I often wonder what life must be like for girls of my own age living in the Gulf, particularly in the more conservative countries such as Saudi Arabia.
Today, as technology, and communications move at the speed of light, the world becomes evermore like a village. Neighbours aren’t just the people who live next door. As LoveHabibi stands testament, all of us Muslim girls and guys are closer than ever to our brothers and sisters. I’m so glad for the opportunity learn about how Muslim girls in other countries feel, and what they hope to achieve.
Jeddah is a city that has appeared on the radar a lot lately as a city that’s rapidly progressing in terms of socialization, art and equality. With it, has come a reassessment and broadening of aspirations among many of the city’s youth, particularly among the girls.
There’s a fascinating report in the BBC, which features 8 Jeddah girls talking about their lives and where they hope they themselves, their city, their country and the world will be in 10 years.
All mention their families as a strong source of support, and many of the girls are students, whose aim is to find a prominent place in the world.
Here is a selection of some of the quotes that most impressed and inspired me:
“I want to be a role model and bring hope to other women, to show we Saudi women are not different from any other women. Women here have a lot of ambitions and motivation… I believe they will guide the world one day” – Lama, 22, student, Jeddah.
“Saudi girls are very ambitious and very smart. They just want to be heard and have the opportunity to share their talents. Your education and your career are your weapons. What I really want to do in the future is contribute something to the society and to my family, to the world that I’m living in and especially to my city, Jeddah, where I was born. My parents don’t believe in differences between genders and I think this is a privilege.” – Rotana, 21, student, Jeddah.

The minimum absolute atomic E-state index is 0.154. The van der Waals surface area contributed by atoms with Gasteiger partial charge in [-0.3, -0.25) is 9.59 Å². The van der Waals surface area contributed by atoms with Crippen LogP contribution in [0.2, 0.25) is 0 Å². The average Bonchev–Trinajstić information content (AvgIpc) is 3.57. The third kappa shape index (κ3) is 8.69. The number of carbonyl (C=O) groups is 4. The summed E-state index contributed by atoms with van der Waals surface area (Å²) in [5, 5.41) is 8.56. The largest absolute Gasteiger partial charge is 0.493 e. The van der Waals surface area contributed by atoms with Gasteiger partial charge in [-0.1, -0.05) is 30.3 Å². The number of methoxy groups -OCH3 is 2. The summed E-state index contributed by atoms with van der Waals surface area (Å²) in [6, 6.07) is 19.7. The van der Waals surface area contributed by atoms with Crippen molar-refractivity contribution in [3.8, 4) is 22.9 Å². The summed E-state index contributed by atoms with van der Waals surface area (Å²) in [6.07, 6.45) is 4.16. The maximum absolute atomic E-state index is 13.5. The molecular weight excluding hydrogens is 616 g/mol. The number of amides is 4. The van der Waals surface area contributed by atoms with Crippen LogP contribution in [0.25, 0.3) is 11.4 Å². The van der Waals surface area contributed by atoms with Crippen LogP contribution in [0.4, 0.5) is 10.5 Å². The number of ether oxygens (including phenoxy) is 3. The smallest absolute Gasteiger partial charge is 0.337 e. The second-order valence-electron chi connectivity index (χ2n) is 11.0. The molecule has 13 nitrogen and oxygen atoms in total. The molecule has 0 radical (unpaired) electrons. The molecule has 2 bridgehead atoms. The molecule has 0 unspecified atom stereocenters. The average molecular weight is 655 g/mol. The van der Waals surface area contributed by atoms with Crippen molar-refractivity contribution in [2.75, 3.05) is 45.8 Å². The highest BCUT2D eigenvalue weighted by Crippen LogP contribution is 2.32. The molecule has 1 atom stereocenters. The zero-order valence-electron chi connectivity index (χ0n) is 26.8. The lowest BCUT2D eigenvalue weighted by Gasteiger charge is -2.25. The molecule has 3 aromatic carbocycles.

“I see myself in the future having my own translation or publishing house which serves a religious purpose and helps explain and clarify lots of misunderstandings around the world about religion.I would like the chance to study more languages so I can work all over the world, translate books, programmes, anything that would serve my religion, Islam, and that would help other people to understand and to read it perfectly.” – Hasna, 27, translator, Jeddah.
“I never forget I’m actually an Arab, I can never forget my roots. All these women that have passed through my life, I look up to them and think: “They’re normal women from different parts of the world, who were brought up in different ways, but they all have one main goal: Women’s education. They want to be somebody. They want to prove that not only men are actually capable of doing things.” – Abla, 22, student, Jeddah.
“I am also interested in cooking – my husband is encouraging me a lot in that direction. He told me not to waste my talent and to think of starting a business at home or elsewhere. Perhaps I could, one day, open a restaurant and give the people something special in terms of food, environment and design.” – Asma 21, housewife and mother, Jeddah.